Warning: this post contains photos of paintings showing female nudity. They may be NSFW (not safe for work).
For the sixth year in a row, I celebrated my birthday by visiting a museum. I find it to be the ideal activity: to mull over the passage of time while admiring timeless works of art. After London’s British Museum (2010), Paris’ the Louvre (2011), this year I picked the Musée de l’Orangerie, nestled between Paris’ Tuileries Gardens and Place de la Concorde. I had walked by literally hundreds of times, but never gone in.
Visiting the two oval rooms showcasing Claude Monet’s Water Lilies was a breathtaking experience. The museum has a lower level with dozens of works by Picasso, Modigliani, Rousseau, Sisley and Renoir – amongst others. I studied with interest many painting dating back to the 1920s – as they revealed beauty ideals very different from those of our days. I started walking around the rooms, taking photos of portraits. My partner smiled, raised his eyebrow quizzically and went: “Are you working? On your birthday?” Hmmm – yep. Couldn’t help it.
The 1920s is a terribly fascinating decade, as it signaled a sea change in the relationship between people and their bodies. The 1920s saw the rise of department stores, pret-à-porter fashion (with standard sizes for the first time in human history), health consciousness and new dieting habits (groundbreaking at the time). Women’s magazines were born. Cinema grew in popularity and its actors and actresses became role models. Wearing make-up (up until that time associated with theatre actors and prostitutes) started going mainstream. After a long struggle, American women won voting rights in the year 1920 and started striving for greater freedoms: the 1920s is the decade of the “flapper” or new woman.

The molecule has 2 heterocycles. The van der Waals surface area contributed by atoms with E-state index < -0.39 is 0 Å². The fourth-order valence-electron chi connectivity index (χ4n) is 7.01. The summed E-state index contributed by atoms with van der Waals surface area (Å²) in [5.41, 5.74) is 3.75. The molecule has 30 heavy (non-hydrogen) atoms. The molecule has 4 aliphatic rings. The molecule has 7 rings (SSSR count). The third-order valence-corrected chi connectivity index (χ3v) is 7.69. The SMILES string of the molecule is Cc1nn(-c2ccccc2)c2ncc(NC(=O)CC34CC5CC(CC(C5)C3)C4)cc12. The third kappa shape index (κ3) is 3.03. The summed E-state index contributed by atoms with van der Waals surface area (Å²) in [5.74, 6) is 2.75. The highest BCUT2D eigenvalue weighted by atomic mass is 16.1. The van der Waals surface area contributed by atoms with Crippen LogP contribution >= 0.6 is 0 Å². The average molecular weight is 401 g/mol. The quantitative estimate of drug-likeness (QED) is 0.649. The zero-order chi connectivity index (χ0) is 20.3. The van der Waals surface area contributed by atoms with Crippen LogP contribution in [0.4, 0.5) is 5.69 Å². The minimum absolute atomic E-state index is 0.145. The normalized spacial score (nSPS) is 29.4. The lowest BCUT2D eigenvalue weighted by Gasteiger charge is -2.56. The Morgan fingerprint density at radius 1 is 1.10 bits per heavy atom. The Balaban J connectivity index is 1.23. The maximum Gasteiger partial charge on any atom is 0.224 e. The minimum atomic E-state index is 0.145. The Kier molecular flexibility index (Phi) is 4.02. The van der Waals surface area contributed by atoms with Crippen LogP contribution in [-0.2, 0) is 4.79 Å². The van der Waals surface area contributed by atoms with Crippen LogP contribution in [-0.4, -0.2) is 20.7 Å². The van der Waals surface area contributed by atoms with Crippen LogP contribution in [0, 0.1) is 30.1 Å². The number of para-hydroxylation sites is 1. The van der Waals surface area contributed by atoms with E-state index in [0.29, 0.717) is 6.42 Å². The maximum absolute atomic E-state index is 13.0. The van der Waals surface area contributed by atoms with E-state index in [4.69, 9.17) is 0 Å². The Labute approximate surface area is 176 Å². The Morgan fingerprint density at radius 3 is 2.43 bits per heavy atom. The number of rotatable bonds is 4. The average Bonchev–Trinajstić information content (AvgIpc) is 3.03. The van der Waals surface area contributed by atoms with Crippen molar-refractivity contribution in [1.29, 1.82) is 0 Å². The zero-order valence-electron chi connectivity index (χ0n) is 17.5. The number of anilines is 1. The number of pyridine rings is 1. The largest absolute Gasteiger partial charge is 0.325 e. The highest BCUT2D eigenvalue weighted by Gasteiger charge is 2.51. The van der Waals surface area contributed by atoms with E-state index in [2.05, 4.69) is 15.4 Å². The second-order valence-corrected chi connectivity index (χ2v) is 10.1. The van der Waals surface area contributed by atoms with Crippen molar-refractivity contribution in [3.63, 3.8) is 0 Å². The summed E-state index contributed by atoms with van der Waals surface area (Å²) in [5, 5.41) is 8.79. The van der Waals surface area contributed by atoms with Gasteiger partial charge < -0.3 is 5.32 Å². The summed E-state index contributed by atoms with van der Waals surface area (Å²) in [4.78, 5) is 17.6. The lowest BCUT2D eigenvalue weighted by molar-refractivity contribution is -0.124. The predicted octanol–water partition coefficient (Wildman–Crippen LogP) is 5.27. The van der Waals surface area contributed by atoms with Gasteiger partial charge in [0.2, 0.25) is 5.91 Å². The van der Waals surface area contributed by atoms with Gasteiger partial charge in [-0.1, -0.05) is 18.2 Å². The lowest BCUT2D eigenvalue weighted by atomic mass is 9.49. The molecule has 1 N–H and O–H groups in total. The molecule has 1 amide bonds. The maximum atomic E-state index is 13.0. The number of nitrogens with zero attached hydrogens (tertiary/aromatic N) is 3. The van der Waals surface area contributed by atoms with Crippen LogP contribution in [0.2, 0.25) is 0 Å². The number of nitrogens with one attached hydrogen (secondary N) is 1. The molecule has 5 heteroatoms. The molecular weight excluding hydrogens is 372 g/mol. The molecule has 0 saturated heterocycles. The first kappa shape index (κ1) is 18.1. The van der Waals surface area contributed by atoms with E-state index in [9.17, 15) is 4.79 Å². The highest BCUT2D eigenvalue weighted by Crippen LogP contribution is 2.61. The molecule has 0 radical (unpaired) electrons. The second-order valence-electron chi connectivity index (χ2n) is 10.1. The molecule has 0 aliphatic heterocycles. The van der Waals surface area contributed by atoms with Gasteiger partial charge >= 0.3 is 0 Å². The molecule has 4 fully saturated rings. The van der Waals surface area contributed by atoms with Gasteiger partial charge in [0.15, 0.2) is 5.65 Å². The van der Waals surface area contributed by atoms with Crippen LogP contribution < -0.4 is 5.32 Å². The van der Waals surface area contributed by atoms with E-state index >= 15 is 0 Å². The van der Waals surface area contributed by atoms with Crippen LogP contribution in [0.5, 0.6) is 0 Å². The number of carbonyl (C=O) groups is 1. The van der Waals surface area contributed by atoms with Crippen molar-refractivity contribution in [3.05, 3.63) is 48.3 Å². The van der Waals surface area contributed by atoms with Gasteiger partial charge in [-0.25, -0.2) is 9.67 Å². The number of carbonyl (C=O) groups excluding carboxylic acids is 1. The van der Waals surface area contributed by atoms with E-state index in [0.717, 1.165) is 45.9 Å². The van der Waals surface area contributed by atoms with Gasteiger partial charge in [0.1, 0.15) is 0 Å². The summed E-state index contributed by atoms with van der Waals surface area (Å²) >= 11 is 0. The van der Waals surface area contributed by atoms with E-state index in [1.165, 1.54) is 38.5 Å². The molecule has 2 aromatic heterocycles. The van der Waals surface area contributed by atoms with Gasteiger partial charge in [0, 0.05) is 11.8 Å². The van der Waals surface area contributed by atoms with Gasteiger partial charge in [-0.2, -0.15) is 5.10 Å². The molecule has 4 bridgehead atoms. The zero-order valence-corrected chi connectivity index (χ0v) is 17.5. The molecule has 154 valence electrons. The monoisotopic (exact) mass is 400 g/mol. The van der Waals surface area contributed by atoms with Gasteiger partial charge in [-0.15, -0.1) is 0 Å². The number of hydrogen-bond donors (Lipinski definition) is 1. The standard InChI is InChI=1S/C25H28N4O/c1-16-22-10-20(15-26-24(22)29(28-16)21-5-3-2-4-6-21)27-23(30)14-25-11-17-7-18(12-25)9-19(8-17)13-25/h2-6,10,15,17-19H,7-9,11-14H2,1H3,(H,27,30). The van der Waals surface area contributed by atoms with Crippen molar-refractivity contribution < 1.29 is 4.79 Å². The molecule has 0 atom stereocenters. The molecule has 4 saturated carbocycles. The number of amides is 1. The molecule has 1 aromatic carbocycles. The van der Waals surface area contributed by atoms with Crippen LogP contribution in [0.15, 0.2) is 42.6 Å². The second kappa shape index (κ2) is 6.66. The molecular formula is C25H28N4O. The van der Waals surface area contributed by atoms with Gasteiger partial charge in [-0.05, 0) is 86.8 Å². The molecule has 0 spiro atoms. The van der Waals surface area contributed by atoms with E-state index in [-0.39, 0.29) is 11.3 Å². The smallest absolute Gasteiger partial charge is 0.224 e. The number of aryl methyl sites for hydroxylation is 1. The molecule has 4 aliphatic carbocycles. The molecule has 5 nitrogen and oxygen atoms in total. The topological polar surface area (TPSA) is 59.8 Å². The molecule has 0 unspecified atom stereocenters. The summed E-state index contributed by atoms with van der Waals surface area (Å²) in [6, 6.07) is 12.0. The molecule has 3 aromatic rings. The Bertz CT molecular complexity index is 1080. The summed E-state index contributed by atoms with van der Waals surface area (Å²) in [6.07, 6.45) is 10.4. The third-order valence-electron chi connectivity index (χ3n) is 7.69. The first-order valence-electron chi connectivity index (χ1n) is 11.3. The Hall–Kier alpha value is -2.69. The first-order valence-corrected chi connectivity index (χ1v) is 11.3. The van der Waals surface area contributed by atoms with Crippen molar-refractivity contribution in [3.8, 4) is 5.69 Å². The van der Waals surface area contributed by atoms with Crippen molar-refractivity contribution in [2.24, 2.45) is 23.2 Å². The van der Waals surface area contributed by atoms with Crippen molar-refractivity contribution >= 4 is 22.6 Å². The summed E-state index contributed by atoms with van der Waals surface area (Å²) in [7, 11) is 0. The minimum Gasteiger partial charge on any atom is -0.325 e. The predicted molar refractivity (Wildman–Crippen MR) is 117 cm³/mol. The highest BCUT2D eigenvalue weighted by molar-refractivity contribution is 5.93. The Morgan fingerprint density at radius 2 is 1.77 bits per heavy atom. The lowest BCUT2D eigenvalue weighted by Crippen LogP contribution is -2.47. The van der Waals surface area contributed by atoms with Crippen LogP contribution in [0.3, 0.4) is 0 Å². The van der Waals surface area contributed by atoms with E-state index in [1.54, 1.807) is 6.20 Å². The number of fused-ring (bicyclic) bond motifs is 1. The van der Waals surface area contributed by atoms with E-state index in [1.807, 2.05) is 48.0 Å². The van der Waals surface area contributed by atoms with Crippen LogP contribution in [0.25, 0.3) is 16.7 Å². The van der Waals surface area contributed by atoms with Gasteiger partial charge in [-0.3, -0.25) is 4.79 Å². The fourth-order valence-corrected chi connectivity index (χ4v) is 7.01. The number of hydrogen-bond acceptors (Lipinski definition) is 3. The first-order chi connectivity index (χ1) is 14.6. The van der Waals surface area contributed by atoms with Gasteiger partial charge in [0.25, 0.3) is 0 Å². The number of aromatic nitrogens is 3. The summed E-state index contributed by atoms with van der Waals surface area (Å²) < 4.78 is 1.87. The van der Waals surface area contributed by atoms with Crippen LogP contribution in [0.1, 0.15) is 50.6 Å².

With all this in mind, I found it really interesting to observe the last vestiges of “traditional beauty ideals” – from the perspective of leading male painters working in Paris at the time, just before the arrival of many new trends from the other side of the Atlantic.
The nudes of Pierre-Auguste Renoir, from 100 years ago:
And about 10 years later, here are similar beauty ideals, as seen in the work of André Derain:
It’s striking to notice how beauty ideals hadn’t changed much since the 1500s – see, for reference, my former post about “Ideal Beauty 500 Years Ago.” However, by today’s restrictive, unattainable standards these bodies would be almost universally considered as “too round” and unshapely.
What are your thoughts?
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